WASHINGTON — The state’s gubernatorial candidates on Tuesday blamed policy makers in both Washington and Massachusetts for a federal law that bans state residents from entering some federal buildings.
And some seized on the moment to attack each other.
Republican candidate Charlie Baker scolded Governor Deval Patrick’s administration for failing to meet a July deadline to follow the law, known as Real ID. The state is one of nine that have not received an extension or complied with security updates, such as verifying citizenship, when issuing driver’s licenses.
Baker also took aim at a Democratic rival, Attorney General Martha Coakley, who previously opposed the 2005 law on the grounds it would fail to increase safety, and would cost billions of dollars and boost the market for fake IDs.
“I don’t know why the attorney general doesn’t support this,” said Baker, who has pushed the state on the issue before. “I don’t know why it’s not common sense to say we should participate.”
A spokesman said Coakley accepts Real ID now that it has gone into effect. “The federal government has chosen to move forward with this law, and she believes Massachusetts should work to implement it so that people maintain access to federal facilities and comply with federal guidelines for air travel,” Brad Puffer said.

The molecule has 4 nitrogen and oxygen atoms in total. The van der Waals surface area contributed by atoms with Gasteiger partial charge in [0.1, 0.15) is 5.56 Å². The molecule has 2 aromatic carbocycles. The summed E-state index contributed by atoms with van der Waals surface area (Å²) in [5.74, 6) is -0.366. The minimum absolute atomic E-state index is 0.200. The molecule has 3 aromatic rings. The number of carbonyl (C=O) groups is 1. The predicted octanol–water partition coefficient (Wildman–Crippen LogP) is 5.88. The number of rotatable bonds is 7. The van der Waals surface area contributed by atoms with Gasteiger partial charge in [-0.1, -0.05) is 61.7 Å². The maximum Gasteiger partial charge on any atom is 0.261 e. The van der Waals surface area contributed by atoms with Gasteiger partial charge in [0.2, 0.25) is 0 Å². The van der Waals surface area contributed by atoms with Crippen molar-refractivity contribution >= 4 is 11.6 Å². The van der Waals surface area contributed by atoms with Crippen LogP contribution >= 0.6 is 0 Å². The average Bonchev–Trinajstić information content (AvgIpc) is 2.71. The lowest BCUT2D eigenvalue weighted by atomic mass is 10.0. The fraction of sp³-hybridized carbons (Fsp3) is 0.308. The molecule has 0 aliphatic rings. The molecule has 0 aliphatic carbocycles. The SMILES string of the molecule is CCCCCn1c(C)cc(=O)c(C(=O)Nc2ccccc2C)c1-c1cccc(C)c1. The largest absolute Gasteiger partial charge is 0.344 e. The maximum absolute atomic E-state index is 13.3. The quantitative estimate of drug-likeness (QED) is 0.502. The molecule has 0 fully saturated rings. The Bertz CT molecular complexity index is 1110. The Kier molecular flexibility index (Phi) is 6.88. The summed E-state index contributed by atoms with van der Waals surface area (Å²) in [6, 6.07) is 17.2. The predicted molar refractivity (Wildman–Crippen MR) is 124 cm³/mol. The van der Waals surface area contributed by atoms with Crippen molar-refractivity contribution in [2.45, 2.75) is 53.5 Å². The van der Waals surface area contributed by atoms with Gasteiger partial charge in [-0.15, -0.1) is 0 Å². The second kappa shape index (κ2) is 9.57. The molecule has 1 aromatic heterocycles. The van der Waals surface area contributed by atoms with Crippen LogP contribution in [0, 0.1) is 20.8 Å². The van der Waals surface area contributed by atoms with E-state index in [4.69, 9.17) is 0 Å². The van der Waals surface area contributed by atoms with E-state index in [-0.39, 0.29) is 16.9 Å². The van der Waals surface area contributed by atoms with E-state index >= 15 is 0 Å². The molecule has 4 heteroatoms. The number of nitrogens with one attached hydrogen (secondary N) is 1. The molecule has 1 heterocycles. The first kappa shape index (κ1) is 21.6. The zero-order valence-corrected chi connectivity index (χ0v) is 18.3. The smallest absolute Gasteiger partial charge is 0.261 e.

The comments followed a Globe article on Tuesday that examined the issue.
Massachusetts Department of Transportation officials said the agency has requested an extension to meet the requirements, which began to take effect in April. If Massachusetts does not comply, its citizens will need alternate identification to board a plane as soon as 2016.
Democrats expressed concern over the law and portrayed the state as the victim of an unfair mandate by Congress.
“This is an example of a politically motivated move in Washington,” Democratic candidate Donald Berwick said, adding that he would fight the law and explore a compromise.
State treasurer and Democratic candidate Steve Grossman criticized Real ID as a “highly flawed law, based on its costs to our taxpayers, excessive administrative burdens, and potential interference with the privacy rights of our citizens.”
Supporters of Real ID argue that states that choose not to participate are enabling fraudulent licenses to proliferate.
States must check an individual’s legal status to comply with the law, a requirement that irked some candidates. Coakley said this month that she would create a new position in the governor’s office to help make it possible for undocumented residents to gain driver’s licenses, which she once opposed.
Grossman said efforts to bring the state into compliance shouldn’t come at the expense of providing driver’s licenses “for all immigrants, regardless of their status, which, unlike Martha Coakley, I fully support because I believe it is a fundamental issue of public safety and fairness.”
Berwick insisted Massachusetts needs to grant licenses to undocumented residents in order to make the streets safer. Baker opposes such a move.
The federal government “gave states a long time to get their plans together,” Baker said about Real ID’s phased enforcement. “Just seems to me that . . . taking a passport everywhere you go is not something people are going to want to do — nor should they.”